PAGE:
Pick Your Plan: A, B, or C?
The saying goes, “Failing to plan is planning to fail.” Usually planning works. Sometimes, though, it can be as difficult as predicting the weather.
Take Northword, for instance: When we’re in the last stages of putting the next issue together, there is a point at which the articles and the ads are laid out on their pages, based on how many ads we have sold. This layout is Plan A and we go with it until the last possible minute. Usually, Plan A works just fine; it’s a breeze. Everyone gets their ads in and off to the presses we go. Sometimes, on the last day before we go to press, things get a little stormy: fewer ads come in than expected and that’s when we go to Plan B, the alternate layout. On the other hand, if more ads than expected come in, we happily go to sunny Plan C and change the layout accordingly.
That last day can be a nail biter, I tell ya, but whether the day be breezy, stormy or sunny, there’s always a plan: A, B or C. But this is just weather. What we really have to watch out for is a change in the climate. Literally.
Like most of us, we roll with the northern economy, which, in turn, rolls with climate change: the declining market for oil and LNG has affected extraction, processing and shipping. Warmer winters enable pine and now spruce beetles, which affect the logging industry. It’s difficult to plan for the future when climate change clouds the visions in our crystal ball.
As I write this, in mid-March, the winter is getting kicked out the door by an over-eager spring. The snow is nearly gone and the birds are flocking back. The dog lies on the deck soaking in the sun and I saw my first mosquito two weeks ago. At this rate, by the time May rolls around, the snowpack will be nearly gone and we’ll be in forest-fire season already. Hopefully, it’ll be a lovely, warm (but not hot) spring with gentle rains and caressing breezes. Flowery but not too frisky.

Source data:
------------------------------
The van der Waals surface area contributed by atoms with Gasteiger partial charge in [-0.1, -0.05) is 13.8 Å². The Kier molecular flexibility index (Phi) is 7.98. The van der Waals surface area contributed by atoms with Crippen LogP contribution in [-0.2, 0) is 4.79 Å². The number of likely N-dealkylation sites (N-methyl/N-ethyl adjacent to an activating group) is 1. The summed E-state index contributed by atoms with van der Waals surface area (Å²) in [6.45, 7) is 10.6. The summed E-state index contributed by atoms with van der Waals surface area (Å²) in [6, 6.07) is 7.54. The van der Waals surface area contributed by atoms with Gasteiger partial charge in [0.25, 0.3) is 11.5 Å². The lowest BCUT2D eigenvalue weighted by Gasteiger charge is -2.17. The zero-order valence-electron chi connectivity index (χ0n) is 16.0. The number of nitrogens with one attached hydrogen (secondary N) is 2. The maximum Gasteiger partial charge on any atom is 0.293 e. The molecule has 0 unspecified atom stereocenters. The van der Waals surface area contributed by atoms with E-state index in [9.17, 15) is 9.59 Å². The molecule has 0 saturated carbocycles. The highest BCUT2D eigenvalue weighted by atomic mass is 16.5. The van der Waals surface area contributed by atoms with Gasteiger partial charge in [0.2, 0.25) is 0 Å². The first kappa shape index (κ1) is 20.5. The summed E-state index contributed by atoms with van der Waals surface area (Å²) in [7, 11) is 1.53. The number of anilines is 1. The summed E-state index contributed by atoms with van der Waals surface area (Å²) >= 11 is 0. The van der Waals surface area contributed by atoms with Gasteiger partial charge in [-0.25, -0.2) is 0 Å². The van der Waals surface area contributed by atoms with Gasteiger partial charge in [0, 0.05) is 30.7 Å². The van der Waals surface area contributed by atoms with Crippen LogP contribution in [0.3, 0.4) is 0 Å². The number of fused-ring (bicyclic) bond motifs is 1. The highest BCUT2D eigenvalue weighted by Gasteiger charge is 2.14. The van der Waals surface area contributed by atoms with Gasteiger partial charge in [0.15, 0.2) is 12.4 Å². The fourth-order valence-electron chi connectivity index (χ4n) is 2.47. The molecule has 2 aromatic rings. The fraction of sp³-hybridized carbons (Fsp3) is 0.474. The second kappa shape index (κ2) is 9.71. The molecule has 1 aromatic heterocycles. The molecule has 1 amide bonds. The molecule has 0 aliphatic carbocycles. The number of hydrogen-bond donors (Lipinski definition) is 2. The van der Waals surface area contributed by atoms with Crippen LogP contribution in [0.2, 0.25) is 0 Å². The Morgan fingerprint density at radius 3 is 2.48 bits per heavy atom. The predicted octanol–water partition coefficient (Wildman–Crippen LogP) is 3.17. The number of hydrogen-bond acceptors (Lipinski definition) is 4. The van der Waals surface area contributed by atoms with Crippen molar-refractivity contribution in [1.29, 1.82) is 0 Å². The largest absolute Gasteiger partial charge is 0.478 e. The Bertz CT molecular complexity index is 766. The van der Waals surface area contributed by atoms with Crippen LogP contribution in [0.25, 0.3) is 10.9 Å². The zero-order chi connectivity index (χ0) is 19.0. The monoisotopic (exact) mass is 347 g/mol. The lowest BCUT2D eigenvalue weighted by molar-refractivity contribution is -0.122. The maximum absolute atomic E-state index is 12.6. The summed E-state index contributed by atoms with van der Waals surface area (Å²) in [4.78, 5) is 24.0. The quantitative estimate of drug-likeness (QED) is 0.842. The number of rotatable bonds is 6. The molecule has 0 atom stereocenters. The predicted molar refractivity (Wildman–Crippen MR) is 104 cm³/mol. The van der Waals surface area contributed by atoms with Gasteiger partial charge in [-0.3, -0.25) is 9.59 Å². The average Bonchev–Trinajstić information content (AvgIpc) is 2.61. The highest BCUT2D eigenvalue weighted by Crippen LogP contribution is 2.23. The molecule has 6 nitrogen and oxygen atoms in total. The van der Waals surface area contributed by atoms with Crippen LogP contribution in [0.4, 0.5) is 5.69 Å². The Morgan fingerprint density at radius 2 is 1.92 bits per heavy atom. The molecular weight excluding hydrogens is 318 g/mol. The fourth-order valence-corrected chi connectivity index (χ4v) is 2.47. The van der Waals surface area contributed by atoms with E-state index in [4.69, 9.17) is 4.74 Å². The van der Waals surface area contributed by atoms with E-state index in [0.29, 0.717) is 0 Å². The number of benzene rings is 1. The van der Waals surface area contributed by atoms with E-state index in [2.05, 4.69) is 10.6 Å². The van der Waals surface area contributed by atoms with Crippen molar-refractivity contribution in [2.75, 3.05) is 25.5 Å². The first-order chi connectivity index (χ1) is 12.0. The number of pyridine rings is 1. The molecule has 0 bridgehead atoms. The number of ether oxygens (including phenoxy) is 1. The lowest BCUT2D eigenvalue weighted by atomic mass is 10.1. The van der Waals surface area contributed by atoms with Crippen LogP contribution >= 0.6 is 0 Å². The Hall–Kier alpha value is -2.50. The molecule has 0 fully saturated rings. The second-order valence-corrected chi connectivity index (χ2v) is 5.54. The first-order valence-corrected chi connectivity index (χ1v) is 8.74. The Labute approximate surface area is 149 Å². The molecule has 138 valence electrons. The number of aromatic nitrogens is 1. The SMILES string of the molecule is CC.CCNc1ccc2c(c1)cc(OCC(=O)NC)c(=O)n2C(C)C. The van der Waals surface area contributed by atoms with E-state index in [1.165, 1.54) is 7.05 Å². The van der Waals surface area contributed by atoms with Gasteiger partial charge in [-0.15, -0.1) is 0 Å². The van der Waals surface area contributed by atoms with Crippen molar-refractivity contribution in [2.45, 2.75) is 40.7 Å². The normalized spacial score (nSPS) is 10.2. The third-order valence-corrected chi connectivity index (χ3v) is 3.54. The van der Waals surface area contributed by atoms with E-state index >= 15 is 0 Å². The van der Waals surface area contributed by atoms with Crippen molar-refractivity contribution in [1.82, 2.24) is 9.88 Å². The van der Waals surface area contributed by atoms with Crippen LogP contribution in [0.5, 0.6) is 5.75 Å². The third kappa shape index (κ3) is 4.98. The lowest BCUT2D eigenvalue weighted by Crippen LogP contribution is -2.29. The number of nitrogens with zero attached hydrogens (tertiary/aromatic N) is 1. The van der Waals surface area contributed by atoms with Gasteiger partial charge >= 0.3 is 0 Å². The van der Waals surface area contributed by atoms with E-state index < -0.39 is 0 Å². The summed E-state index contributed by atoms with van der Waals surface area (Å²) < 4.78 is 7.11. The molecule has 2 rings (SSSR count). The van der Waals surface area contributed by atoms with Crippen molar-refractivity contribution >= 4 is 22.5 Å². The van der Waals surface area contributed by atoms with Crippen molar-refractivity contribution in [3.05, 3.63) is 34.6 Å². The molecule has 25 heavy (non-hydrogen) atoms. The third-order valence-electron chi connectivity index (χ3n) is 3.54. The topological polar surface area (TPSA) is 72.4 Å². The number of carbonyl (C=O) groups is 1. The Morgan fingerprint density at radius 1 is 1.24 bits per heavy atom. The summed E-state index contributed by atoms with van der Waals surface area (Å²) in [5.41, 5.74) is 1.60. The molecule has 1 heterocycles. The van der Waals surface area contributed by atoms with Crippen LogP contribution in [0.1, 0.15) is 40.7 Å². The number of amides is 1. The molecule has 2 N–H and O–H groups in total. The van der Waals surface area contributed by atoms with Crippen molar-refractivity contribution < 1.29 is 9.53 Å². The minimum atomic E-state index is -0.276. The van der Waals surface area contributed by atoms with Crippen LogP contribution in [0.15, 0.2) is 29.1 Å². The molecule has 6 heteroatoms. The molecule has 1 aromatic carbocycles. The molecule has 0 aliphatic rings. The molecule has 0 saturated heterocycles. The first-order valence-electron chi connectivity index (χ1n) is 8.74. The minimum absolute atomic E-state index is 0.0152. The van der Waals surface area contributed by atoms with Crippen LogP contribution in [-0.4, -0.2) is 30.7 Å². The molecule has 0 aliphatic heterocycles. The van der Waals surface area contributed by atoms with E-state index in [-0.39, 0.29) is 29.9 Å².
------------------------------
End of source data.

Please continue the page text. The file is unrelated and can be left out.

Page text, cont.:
Hope aside, it’s all a guess at this point. We can’t predict the weather for next week, never mind April and May or the rest of our adult lives. But what else can we do but plan?
I’m a planner. Here’s my plan:
Plan A (status quo, situation Normal): Start tomato seedlings for the deck greenhouse. Put mosquito screens on windows. Dust off kayak. Walk dog and mow lawn as needed.
Plan B (longer, hotter spring/summer/fall): Plant tomatoes directly into ground. Buy litres of citronella. Shave dog and replace lawn with gravel.
Plan C (summer only; abolition of winter): Select Pinot noir root stocks for the vineyard and draw up blueprints for the tasting house. Invest in DEET shares or replace kayak with camel and hold sand-dune boarding lessons on the hill behind the house.
As you can see, I’m unsure as to whether this future involves too much water or too little, resulting in a condition known as “flailing to plan.”
Planning for every eventuality is kind of fun and a decent distraction. It makes me feel less impotent in the face of an uncertain future. Perhaps, when it comes to worrying about how to deal with the effects of climate change—instead of planning how to roll with the punches—I should do my bit to help avoid the fight altogether if it’s not too late to pull our punches. Then I could just stick with Plan A and business as usual.
In the meantime, anyone want to invest in a vineyard?